Don’t drift – paddle!
There is some interesting discussion out there in blogworld about the “new” route to success in this business, part of which concerns the apparent shift away from the requirement that an art licensing artist has well developed drawing skills. Not very many years ago there was zero chance for success without those skills, but the continuing refinement of design software has opened up the field to some of those who did not spend their childhood sleeping with crayons under their pillow. This is not to say that the design standards are necessarily lower, or that average work will get you licensed – actually quite the contrary – but there are more ways to get there. It is now possible to express artistic talent through software, and like any sea change this has its share of detractors, and some are declaring it invalid.
Go read this interesting take on it from the UK’s Blue Strawberry here, and then come back…
Not too sure about their Real Artist conclusion but I love the idea of “product drift” in design software, though I would be inclined to call it a user access shift but let’s just run with the first tag. Drift concepts have application in a variety of disciplines, one of the more familiar is language study (linguistic drift), where it relates to how a language can retain a basic format but exhibit certain significant variations, or drift, in various geographic areas. You writers should be familiar with that. Probably more applicable for us is the enormous category of “concept drift” which is the domain of mathematicians, computer scientists, statisticians, and other areas of study we really don’t want to fully understand. It deals with the inevitable effects of a dynamic datastream on a predicted target variable – in short what you thought you knew (the target outcome) actually changes as you collect new data, therefore the model you are using to predict that outcome needs to adapt constantly to reflect the new information and accurately predict a new outcome. (I know you theoretical math people are choking on that, but it’s the best I can manage in one sentence… and hey, we’re talking art licensing here…)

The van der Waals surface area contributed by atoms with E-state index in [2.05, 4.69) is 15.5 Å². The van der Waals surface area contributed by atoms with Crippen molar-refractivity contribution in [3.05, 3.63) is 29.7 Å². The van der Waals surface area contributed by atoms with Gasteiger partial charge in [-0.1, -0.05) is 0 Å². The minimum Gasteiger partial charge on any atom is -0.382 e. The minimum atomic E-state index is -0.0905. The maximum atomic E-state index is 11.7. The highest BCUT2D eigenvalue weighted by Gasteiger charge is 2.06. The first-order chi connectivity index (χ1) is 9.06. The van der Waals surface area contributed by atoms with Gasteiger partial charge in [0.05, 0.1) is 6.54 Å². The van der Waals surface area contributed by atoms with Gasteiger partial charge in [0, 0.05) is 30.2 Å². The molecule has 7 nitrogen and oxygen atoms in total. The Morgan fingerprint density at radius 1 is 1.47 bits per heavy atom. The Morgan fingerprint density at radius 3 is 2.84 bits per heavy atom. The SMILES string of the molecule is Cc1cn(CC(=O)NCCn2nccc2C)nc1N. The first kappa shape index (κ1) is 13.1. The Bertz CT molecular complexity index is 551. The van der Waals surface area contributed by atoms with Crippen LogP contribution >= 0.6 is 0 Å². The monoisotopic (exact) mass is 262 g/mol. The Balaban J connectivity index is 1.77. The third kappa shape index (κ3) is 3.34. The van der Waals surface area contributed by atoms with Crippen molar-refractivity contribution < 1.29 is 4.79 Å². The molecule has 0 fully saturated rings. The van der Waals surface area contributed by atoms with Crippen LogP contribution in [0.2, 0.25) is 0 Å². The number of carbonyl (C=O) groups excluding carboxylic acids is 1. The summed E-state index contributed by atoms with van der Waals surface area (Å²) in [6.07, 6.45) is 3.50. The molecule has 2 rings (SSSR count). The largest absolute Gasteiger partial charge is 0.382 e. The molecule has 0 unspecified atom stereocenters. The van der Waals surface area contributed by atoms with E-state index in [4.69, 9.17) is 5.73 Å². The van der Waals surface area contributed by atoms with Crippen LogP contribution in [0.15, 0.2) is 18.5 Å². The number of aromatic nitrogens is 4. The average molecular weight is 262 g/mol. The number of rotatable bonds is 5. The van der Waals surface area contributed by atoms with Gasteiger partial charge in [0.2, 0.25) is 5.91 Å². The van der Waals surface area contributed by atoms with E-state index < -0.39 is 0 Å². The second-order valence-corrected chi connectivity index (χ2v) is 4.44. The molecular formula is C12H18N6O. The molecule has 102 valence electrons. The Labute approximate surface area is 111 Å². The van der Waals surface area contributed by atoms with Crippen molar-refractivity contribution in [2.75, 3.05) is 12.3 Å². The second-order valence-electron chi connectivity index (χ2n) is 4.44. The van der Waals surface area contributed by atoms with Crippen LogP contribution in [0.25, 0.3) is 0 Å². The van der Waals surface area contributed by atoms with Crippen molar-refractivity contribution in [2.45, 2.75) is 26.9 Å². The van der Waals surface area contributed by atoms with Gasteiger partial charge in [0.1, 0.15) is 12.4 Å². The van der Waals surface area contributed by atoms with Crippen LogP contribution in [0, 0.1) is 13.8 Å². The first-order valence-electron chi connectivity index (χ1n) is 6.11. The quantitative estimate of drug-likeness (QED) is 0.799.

Machines and software find this almost impossible to do, because it requires them to “learn”, however our brain should be able to accomplish the task – if only we will let it. If you have been in this business for a while, don’t give up your advantage by struggling against the drift. This is a product driven business, and it is not so much about how you get there as where you end up – best to save the art snobbery for the galleries. If you need to change your way of thinking and working (your model) to get that product on the market (your target outcome) then you should take a deep breath and adapt. You can consider it a difficult time or an exciting time for Art Licensing – the choice is yours to make.
Great post Jim! Thanks!